If a company is non-union, and an employee is called into a meeting to investigate for possible discipline, may the employee demand to be represented by another employee? The NLRB has swung back and forth on this issue, and continues to do so.
Workers represented by unions have long had the right to insist on a union representative during an investigatory interview where there is a reasonable belief that discipline could result. These rights are typically referred to as Weingarten rights, named after the 1975 U.S. Supreme Court case in which these rights were recognized. The NLRB has since flip flopped on the issue of whether non-union employees are entitled to Weingarten rights. In 1982, the NLRB concluded that employees in non-union settings also had the right to have a co-worker represent them in an investigatory interview. The NLRB reversed itself in 2004 however, and concluded that non-union employees did not have that right.
In an opinion published on September 7, 2017, the Office of the General Counsel of the NLRB concluded that the NLRB should be asked to reverse itself again and overrule its most recent decision in this area and conclude that employees in a non-union setting are entitled to representation during certain investigatory interviews. Following the advice memorandum, which was issued (but not published) late last year, a complaint was issued against General Electric alleging it unlawfully denied non-union employees representation during certain investigatory interviews. However, a review of that case’s docket reveals that while a trial was scheduled in that case, the case was ultimately closed based on “withdrawal.” This was likely due to a change in the make-up of the NLRB given that the Senate has recently confirmed the fifth and final member of the “new” NLRB, which now has a majority of three Republicans to two Democrats. Additionally, President Trump has nominated Peter Robb, a management-side labor attorney, as the new NLRB General Counsel. If Robb is confirmed, he would have authority to, and likely would, promptly reverse the position taken by the current General Counsel, Richard Griffin relating to Weingarten rights for non-union employees.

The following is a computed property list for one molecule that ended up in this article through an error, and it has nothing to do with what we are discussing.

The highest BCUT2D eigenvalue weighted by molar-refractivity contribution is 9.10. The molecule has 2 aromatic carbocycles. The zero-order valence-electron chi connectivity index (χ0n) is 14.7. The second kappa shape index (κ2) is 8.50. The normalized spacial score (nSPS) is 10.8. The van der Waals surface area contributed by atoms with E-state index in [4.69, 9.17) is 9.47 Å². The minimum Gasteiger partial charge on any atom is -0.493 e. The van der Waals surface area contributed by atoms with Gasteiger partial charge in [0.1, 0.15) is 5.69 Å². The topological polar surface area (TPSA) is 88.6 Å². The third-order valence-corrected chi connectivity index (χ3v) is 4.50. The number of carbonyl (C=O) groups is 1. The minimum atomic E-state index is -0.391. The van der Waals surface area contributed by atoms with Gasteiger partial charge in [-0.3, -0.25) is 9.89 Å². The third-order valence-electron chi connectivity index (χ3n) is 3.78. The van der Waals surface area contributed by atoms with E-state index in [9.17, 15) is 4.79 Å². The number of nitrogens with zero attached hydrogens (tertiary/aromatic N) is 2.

At present, a non-union employer does not have an obligation to grant a request for representation by another employee during an investigation. However, stay tuned! We will follow this issue closely and provide updates if any cases come down as to a decision on whether non-union employees are entitled to Weingarten rights.